* TRY breaches 9 to the dollar
* Energy crunch feeds inflation fears
* Dollar rally pressures EMFX
* HK tech majors tumble
Oct 12 (Reuters) – Turkey’s lira fell to new lows as emerging market stocks and currencies tumbled on Tuesday, with fears of a Chinese debt crisis and a global energy crunch denting appetite for risk-driven assets.
The lira fell as much as 0.5% to a record low of 9.0371 to the dollar, and was among the biggest decliners in Europe, the Middle East and Africa (EMEA).
Uncertainty grew after China’s no. 2 property developer, Evergrande, missed its third round of bond payments in three weeks. This intensified fears over contagion involving the entire sector, which accounts for about a quarter of China’s economic growth.
A report suggested more Chinese scrutiny towards ties that the country’s state banks and other financial institutions have developed with big private firms, causing steep losses in major technology stocks, which have been the focus of government ire this year.
Losses in Chinese and Hong Kong stocks took MSCI’s emerging market (EM) stock index more than 1% lower. Investors also took a sizeable bite out of Chinese bonds, with those linked to the property sector suffering the most.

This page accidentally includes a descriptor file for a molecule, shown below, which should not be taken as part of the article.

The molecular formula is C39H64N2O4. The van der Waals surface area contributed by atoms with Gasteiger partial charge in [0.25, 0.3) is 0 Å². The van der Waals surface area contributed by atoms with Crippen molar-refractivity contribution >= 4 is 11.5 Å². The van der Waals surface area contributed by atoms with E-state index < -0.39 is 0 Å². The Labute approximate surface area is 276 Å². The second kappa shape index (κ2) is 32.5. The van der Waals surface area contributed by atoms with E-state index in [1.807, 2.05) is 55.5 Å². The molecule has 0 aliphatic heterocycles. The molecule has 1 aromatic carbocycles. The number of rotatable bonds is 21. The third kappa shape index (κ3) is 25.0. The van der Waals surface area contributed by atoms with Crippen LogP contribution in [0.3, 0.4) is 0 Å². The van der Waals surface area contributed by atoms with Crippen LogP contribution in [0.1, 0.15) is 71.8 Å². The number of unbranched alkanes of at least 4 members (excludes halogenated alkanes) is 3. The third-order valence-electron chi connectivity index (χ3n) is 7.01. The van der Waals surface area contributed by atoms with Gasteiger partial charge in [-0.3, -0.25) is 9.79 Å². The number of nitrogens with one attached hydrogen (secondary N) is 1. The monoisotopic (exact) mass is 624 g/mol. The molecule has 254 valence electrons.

A global energy supply crunch, coupled with elevated oil prices, dented sentiment as markets feared that the resulting upward pressure on inflation could stifle economic growth, particularly in EMs.
“The upswing in commodity prices led by oil continue to grip; resulting in higher yields and softer equities. USD also swung back up broadly despite firmer commodities, suggesting inflation fears are fuelled…So much so that even oil-driven currencies are on the back foot,” analysts at Mizuho wrote in a note.
Russia’s rouble fell 0.3% though it traded near four-month highs.
A dollar rally, on the back of growing expectations of policy tightening by the U.S. Federal Reserve, also weighed on most emerging market currencies. MSCI’s index of EM currencies fell 0.3% to 1-1/2 month low.
Central European currencies moved little to the euro.
The Polish zloty rose slightly as a member of the central bank’s monetary policy committee flagged a possible interest rate hike in November, after the bank delivered a surprise increase last week.
EM currencies have over the past month reversed all the gains made this year, deepening concerns over a slowdown in economic growth in the remainder of the year.
Investors are now watching for more hawkish signals from EM central banks as they struggle to contain a recent spike in inflation.
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For RUSSIAN market report, see (Editing by Timothy Heritage)